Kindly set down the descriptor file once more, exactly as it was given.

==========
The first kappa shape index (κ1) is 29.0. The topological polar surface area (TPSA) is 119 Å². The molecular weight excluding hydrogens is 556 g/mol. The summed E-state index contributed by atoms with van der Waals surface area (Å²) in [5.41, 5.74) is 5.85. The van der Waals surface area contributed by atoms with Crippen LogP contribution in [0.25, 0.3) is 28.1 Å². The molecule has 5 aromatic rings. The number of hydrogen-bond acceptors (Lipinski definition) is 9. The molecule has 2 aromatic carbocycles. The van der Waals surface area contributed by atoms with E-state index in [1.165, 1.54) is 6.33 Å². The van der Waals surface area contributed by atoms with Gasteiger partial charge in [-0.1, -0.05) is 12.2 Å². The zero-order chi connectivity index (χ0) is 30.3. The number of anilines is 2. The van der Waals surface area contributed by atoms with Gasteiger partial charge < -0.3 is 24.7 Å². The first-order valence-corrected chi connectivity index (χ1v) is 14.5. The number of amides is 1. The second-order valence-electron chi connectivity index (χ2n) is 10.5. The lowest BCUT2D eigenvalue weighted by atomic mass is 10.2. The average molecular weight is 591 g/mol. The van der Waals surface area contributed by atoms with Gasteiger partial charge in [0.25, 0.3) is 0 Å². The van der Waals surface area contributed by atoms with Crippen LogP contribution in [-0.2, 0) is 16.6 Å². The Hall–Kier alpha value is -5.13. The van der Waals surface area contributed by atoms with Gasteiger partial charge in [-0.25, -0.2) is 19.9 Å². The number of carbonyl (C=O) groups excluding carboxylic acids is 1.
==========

The first kappa shape index (κ1) is 29.0. The topological polar surface area (TPSA) is 119 Å². The molecular weight excluding hydrogens is 556 g/mol. The summed E-state index contributed by atoms with van der Waals surface area (Å²) in [5.41, 5.74) is 5.85. The van der Waals surface area contributed by atoms with Crippen LogP contribution in [0.25, 0.3) is 28.1 Å². The molecule has 5 aromatic rings. The number of hydrogen-bond acceptors (Lipinski definition) is 9. The molecule has 2 aromatic carbocycles. The van der Waals surface area contributed by atoms with E-state index in [1.165, 1.54) is 6.33 Å². The van der Waals surface area contributed by atoms with Gasteiger partial charge in [-0.1, -0.05) is 12.2 Å². The zero-order chi connectivity index (χ0) is 30.3. The number of anilines is 2. The van der Waals surface area contributed by atoms with Gasteiger partial charge < -0.3 is 24.7 Å². The first-order valence-corrected chi connectivity index (χ1v) is 14.5. The number of amides is 1. The second-order valence-electron chi connectivity index (χ2n) is 10.5. The lowest BCUT2D eigenvalue weighted by atomic mass is 10.2. The average molecular weight is 591 g/mol. The van der Waals surface area contributed by atoms with Gasteiger partial charge in [0.25, 0.3) is 0 Å². The van der Waals surface area contributed by atoms with Crippen LogP contribution in [-0.2, 0) is 16.6 Å². The Hall–Kier alpha value is -5.13. The van der Waals surface area contributed by atoms with Gasteiger partial charge in [-0.25, -0.2) is 19.9 Å². The number of carbonyl (C=O) groups excluding carboxylic acids is 1.